If he doesn't leave, then I guess I will have to leave. My children won't come with me. They are old enough to have a say. They seem to think that if they insist on staying when I say I have to leave then that will stop me leaving. It has had that effect thus far.

If he doesn't leave this time, then perhaps it is time for me to go and let my children fend for themselves with their monster of a father. But I know what will happen - children who don't go to school and who are never fed . Hey, here's a thought, perhaps that's what my kids want! NO SCHOOL! W00T!!!

It might just come to this.

Perhaps I should just take off and leave my kids and thier loser father to it?

#2 DawnC

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Posted 04 July 2012 - 09:49 AM

Sweetie, you are engaged in a very dangerous dance. Have you considered who would take care of your children if you went to jail, however unfairly, for assault? If he were to suffer a head or other injury or even die from being punched or from falling, it is you who be talking to police, trying to prove it was self defense. What if he fights back or gets up after you knock him down and in your terror or frustration you grab a heavy object and lash out with it? What then? What if one of the children runs in? Your situation sounds desperate if you feel out of control while screaming at him, if you are actually putting your hands on him in anger or just in self-defense. Especially if you are considering leaving your children behind.

Do you have a lawyer? Have you talked to local authorities? He can be forced to leave, but I am not sure, without a legal document, that you could keep him out of the house if he returned, even if he accepts your offer while sober and moves out.

Make up your mind whether you would really give up custody of your children. If you realize you are speaking from exhaustion and hurt and despair and truly do not want to be parted from them, then decide you will not be parted from them and take that option off the table in your mind. If you decide you will not be parted from your children, no matter what, then the only option becomes getting all of you away from their father, come hell or high water. That is probably going to require the assistance of the law, if they think they can keep their parents together against your will by digging in their heels.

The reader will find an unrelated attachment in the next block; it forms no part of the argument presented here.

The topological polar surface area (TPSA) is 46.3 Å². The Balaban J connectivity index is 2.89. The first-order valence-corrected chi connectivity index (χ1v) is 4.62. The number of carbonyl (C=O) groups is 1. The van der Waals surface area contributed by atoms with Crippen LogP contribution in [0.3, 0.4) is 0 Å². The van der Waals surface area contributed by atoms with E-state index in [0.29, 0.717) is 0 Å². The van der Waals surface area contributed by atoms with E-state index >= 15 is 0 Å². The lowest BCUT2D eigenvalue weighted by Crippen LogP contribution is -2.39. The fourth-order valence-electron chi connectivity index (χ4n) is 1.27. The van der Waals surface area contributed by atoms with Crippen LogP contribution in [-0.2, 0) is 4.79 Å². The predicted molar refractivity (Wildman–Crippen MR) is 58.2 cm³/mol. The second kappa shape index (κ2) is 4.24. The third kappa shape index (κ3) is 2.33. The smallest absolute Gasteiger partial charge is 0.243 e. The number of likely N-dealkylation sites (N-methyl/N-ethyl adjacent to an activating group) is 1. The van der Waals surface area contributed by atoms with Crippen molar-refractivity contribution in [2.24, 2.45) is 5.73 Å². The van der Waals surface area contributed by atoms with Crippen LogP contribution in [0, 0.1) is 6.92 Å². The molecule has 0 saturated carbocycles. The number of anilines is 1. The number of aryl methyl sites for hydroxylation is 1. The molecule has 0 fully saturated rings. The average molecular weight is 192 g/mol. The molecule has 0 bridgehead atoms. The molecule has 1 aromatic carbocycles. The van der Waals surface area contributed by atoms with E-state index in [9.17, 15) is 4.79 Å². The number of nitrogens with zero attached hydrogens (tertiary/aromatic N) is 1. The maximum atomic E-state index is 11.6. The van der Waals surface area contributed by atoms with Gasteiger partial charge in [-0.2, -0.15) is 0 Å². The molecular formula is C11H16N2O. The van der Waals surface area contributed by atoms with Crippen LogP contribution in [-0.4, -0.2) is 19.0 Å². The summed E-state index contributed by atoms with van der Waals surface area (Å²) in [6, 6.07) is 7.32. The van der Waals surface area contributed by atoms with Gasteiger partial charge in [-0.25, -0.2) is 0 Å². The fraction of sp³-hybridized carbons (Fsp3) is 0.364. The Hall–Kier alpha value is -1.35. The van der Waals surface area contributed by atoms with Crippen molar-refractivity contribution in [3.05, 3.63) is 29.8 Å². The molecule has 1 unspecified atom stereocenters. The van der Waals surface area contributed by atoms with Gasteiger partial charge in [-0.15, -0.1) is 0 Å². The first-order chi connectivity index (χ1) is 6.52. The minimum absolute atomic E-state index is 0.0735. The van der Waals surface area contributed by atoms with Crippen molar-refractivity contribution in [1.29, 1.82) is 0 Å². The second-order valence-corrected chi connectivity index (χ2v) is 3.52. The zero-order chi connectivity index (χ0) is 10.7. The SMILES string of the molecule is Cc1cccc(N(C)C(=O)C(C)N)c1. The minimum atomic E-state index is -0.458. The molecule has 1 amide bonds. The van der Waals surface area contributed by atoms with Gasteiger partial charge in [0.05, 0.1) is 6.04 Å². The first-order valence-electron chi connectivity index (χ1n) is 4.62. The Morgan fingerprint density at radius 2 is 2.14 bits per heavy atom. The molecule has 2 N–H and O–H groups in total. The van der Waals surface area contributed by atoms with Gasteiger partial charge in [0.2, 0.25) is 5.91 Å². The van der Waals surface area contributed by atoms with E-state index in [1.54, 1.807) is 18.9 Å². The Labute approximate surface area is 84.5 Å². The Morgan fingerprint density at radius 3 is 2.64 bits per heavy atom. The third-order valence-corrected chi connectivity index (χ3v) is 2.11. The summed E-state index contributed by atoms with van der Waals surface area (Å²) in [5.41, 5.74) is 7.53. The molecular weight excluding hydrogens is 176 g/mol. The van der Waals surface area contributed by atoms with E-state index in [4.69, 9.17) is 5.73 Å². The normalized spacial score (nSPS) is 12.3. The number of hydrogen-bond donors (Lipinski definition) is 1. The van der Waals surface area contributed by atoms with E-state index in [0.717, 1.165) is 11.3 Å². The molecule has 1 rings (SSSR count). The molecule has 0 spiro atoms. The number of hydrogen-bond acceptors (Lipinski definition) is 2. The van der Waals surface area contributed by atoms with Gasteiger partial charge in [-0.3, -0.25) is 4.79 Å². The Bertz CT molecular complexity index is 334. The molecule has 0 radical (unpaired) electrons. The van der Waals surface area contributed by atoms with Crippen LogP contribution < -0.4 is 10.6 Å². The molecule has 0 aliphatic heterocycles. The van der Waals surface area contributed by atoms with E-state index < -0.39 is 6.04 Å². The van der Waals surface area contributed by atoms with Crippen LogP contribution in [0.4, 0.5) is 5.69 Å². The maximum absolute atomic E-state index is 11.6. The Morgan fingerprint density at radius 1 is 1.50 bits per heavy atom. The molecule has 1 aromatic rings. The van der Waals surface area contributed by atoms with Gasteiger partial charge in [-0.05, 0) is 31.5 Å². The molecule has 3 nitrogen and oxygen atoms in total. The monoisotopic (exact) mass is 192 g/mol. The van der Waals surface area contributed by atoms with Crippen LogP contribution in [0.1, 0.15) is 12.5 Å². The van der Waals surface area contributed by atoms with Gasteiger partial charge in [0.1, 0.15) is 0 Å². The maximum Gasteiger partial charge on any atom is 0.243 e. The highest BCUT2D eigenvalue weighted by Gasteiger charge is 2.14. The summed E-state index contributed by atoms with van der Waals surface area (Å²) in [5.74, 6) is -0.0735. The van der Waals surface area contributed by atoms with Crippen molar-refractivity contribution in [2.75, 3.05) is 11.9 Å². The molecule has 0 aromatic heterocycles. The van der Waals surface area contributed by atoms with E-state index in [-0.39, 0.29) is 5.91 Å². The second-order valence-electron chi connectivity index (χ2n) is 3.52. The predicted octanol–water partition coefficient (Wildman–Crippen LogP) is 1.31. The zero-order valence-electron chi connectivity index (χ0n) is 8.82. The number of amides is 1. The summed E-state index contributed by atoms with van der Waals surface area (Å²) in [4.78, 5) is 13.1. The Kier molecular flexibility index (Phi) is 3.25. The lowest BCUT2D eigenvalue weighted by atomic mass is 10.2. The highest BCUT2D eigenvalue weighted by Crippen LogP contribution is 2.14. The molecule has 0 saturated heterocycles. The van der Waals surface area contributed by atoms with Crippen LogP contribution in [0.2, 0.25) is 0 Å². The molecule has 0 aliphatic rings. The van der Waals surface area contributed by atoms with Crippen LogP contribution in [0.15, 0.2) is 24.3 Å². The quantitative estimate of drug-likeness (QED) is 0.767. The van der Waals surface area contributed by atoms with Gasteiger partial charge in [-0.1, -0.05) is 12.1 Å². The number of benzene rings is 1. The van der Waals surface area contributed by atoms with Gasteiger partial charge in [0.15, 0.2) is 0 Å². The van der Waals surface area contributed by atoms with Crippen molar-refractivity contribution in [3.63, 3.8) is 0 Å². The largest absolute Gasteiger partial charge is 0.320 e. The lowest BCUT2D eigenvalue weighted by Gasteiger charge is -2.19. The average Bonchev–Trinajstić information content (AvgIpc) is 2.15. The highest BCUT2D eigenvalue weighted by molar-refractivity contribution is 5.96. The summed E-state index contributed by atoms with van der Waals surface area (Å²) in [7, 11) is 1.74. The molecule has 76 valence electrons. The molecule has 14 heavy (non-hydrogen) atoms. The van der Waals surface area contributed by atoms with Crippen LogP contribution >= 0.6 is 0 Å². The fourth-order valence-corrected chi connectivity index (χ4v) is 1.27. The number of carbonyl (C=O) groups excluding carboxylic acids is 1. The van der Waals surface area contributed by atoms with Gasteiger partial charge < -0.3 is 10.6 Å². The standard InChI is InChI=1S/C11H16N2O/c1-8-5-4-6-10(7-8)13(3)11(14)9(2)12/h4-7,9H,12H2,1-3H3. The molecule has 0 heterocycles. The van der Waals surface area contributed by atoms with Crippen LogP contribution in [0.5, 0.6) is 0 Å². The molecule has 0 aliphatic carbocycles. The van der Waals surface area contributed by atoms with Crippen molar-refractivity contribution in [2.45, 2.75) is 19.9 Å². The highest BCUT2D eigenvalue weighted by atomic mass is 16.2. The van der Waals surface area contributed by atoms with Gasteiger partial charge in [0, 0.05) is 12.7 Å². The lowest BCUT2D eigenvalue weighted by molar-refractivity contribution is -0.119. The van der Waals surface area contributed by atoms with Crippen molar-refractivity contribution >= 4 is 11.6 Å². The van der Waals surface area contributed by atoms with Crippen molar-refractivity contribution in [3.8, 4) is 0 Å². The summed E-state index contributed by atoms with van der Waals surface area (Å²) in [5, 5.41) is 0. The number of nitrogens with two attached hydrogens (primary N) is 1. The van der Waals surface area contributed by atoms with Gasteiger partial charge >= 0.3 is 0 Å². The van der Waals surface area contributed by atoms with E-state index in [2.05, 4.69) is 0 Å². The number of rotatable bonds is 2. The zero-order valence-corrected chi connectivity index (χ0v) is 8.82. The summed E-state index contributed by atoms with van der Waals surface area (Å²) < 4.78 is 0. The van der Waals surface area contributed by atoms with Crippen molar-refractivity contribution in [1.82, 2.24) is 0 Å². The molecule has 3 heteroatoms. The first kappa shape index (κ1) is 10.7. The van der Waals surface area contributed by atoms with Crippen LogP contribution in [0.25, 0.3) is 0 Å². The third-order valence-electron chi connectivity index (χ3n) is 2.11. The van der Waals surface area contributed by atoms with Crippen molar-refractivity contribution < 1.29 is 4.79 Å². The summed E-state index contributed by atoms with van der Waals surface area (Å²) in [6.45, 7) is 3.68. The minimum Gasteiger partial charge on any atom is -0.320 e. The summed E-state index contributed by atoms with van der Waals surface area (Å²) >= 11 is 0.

Right now, the kids can't see the situation as it truly is, to realize the danger you (and he) are really in. Later, they may or may not better understand why you had to take action. But take action you must, because it is just too risky for you to continue the strategy you are currently following.

There is more at stake here than custody of children or distribution of money or property. You and your husband are locked in mortal combat, which may very well end with one or both of you seriously injured or incarcerated. Please get some legal help as soon as possible. This is not a battle you can win alone.
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#3 posso

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Posted 04 July 2012 - 10:05 AM

Beyond,

What if, instead of giving him money to leave, you consider this approach? Use some or, if necessary, all of that money to try three things. One, get an attorney who has experience necessary to help you have this man legally barred from your home. Two, file for divorce. Three, have this same attorney advise you on whether or not it is possible to have this man committed to an institution. He clearly is not capable of handling himself without being enabled. He's addicted to drugs and alcohol to a degree that amounts to mental incompetence.